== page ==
There is no shortcut, no Cliffs Notes for understanding the company or the exec team dynamic. There’s no substitute for showing up with high expectations for the athlete or founder who is counting on you, just as there’s no substitute for the athlete or founder logging the hours and pushing herself beyond what’s comfortable.

Until I participated in several portfolio companies’ International Women’s Day events, for example, I hadn’t realized how much progress a few executive teams and sub-teams had to make on their gender (im)balances. I recommended that each team begin tracking and reporting diversity metrics to the board.

Was this the first thing the exec teams wanted to prioritize? I assure you, it was not. Are the companies stronger and competitively better, now that their teams are more balanced? There is absolutely no question.

Different coaches for different needs

My most supportive coach was Pete, whom I met when I was a high school freshman. Understated and unassuming, he was then, and remains to this day, the school’s maintenance manager. He was the youngest coach at the school and had trained the fewest athletes of any of my three running coaches, but what mattered to me the most was that he deeply believed in me.

As a teenager, I needed a coach who supported me unconditionally and who had the time and patience to step me through crucial learnings.

Being coached on raw instinct by a gifted, big-hearted part-timer in high school was distinct from my college and post-collegiate experiences. Those coaches were textbook pros. I met my college coach, Peter, in his 26th collegiate season. At Nike, I helped my coach Frank Gagliano (we all called him “Gags”) – who has produced 140 All America athletes and 15 Olympians – celebrate his 75th birthday in the middle of track season.

As I grew into a top-tier athlete, these more experienced, premier-level coaches taught me precisely what I needed to learn at each stage, almost as if they had been orchestrated to come into my life at the right moments in my professional development.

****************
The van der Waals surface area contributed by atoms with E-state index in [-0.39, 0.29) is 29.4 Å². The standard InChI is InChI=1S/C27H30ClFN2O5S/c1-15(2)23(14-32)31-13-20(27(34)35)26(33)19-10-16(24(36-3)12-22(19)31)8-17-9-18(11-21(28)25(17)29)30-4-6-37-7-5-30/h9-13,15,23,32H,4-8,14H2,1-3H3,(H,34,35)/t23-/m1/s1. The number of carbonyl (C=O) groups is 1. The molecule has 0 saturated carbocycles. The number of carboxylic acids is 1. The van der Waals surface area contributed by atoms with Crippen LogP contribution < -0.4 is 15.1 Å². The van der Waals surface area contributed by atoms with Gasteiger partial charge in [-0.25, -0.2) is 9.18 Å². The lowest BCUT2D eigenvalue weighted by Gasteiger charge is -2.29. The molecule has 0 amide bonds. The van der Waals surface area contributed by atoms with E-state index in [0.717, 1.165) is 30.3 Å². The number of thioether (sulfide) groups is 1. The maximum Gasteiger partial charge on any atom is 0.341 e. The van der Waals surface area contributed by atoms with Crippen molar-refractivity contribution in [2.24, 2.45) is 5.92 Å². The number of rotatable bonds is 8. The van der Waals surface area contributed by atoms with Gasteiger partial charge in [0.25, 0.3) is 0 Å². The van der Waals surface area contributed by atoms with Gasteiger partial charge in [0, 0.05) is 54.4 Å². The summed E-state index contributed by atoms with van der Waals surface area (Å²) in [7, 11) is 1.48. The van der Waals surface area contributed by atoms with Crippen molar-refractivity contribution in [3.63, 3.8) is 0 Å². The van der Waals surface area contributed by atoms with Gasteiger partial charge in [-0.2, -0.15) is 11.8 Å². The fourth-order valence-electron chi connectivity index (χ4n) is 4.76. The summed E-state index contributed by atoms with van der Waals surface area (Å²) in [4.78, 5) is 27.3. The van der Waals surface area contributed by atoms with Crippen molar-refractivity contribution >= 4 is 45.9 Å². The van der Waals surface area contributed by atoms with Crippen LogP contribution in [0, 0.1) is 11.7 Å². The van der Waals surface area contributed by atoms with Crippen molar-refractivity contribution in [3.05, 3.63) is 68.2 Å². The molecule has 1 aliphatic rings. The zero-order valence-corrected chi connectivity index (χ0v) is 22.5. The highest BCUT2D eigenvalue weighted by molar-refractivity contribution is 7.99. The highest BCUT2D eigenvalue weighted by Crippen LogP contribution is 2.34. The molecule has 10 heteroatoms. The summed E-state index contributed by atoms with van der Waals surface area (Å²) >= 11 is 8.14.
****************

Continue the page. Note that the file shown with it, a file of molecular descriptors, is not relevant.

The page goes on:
Likewise, early-stage companies, still experimenting with their product, audience and eventual distribution, rightly partner with investors who believe – the ones who fit their needs. But as a company matures from startup to growth stage, the type of investor that can best help the founder(s) changes. No longer in need of unconditional support and encouragement, growth-stage founders are often best matched to an investor willing to push them – hard, sometimes – to give the company the best chance of achieving breakthrough success.

Don’t diss your competition

I was sometimes tempted to dismiss or demonize my competitors, to see them as the enemy and as not useful except as motivation. My coaches set me straight.

Track is all about running fast, and with the right competition or the right field of athletes, together we could unquestionably run even faster than any one of us could run alone. My coaches encouraged me to watch my rivals closely, learning what I could to beat them. And also to be gracious in victory – and defeat.

Coaching entrepreneurs, I’ve seen plenty dismiss their competitors’ strategies and emerging products in a misguided effort to defend their own approach. I advocate against this. Founders must learn as much as possible about their competitors, discerning their reasoning and strategy. Venture investors know it’s usually a good sign to see several companies attacking the same problem, because it demonstrates that the problem is important to solve. That competitive energy brings out everyone’s best work.

See farther, aim higher, win bigger

I was an athlete longer than I’ve been a coach, but I’ve been each long enough to appreciate that athletes and founders alike naturally get caught up in their own performances, focusing narrowly on only the next race, the next milestone.

Coaches lengthen the arc of athletes’ or founders’ performances and growth, broaden their vision and identify finish lines that are much farther out. Finishing the race – or hitting $50M in ARR – is important, yes, but better yet is winning a national or world championship – reaching $100M ARR, or an IPO.

Founders may be relieved to simply cross the finish line. The best coaches have already woven that achievement into the next phase of a bigger, more ambitious plan.